What do Presbyterians believe, and why are they so relevant within Protestantism? The first thing to distinguish is the difference between the Presbyterian government and the Presbyterian church of Scottish origin. In general, the Presbyterian Church uses a Presbyterian type of government. We must also remember that this type of government is used by other denominations or as a base.
Presbyterian local churches base their government on representative assemblies of elders called presbyteries. By comparison, bishops govern the Episcopal Church, and the same congregation governs congregational churches. The councils of elders or presbyters are elected by the church itself and must be made up of men with wisdom, experience, and gifts to exercise government and teaching in the church. Some presbyters, called “ teachers ” or pastors, train in seminaries and receive support from the church to dedicate themselves to teaching, according to the instruction of the apostle Paul in 1 Timothy 5:17-18 (NIV):
“The elders who manage the affairs of the church well are worthy of double honor, especially those who devote their efforts to preaching and teaching. The Scripture says: ‘Do not muzzle the ox while it is threshing,’ and ‘The worker deserves to be paid his salary.
However, the pastors do not exercise government alone, but in council with the other presbyters, seeking with this that a pastor never, through his personality, authority, or charisma, rule over the flock that does not belong to him, as 1 Peter says. 5:1-4 (NASB):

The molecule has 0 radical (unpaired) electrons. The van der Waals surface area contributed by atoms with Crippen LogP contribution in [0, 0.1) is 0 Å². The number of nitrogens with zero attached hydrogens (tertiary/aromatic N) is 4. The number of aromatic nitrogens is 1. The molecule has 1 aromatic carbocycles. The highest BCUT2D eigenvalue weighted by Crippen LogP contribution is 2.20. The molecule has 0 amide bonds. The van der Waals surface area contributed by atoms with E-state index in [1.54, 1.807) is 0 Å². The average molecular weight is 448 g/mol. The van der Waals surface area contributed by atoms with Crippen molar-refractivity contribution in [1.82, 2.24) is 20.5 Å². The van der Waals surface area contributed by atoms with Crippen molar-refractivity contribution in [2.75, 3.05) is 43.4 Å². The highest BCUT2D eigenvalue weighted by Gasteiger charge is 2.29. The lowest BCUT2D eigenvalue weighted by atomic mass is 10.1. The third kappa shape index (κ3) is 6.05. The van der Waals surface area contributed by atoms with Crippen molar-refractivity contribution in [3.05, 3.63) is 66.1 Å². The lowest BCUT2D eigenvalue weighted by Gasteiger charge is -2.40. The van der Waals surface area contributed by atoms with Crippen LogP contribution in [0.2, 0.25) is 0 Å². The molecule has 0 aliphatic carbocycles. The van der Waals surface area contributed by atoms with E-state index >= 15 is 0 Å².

“Therefore, to the elders among you, I encourage, an elder like them and a witness of the sufferings of Christ, and also a partaker of the glory that is to be revealed: Shepherd the flock of God among you, watching over him, not the obligation, but voluntarily, as God wishes; not because of greed for money, but with sincere desire; neither as having dominion over those who have been entrusted to you, but proving to be examples of the flock. And when the Chief Shepherd appears, you will receive the unfading crown of glory.”
The Presbyterian Church believes in a “denominational” type of tradition. This means that believers reaffirm their faith using “confessions,” such as the Apostles’ Creed, the Nicene Creed (325), or another statement of faith such as the Westminster Confession of Faith (1647), the Heidelberg Catechism (1563), or the Belgian Confession (1561).
But creeds or confessions do not replace or supersede the authority of the Bible. Presbyterians believe that the Scriptures are the main act of faith and life and that the confessions show the church as a community of believers and not just a “collection of individuals.” Presbyterians say confessions help guide them and remind them of what they believe.
Presbyterian ecclesiology seeks worship to be centered on faith in the sacrifice of Christ, having Him as the center at all times. It is also clear that those elements not commanded for worship in the Scriptures must be omitted or prohibited. This principle is known as the “ Regulatory Principle of Worship.”
The legacy of Presbyterianism reminds us that it is necessary to know our past and historical doctrine and that we must transmit and confess our faith openly. No Protestant church was born from nothing; they all have a historical background and a tacit confession, even if you are unaware of it.
Presbyterianism can also give us important lessons about avoiding pyramidal governments that concentrate the power of the churches on just one person or family. They remind us that the community should govern churches and that the community should guide the decisions of the church. The church is a community of believers, not private or multinational companies.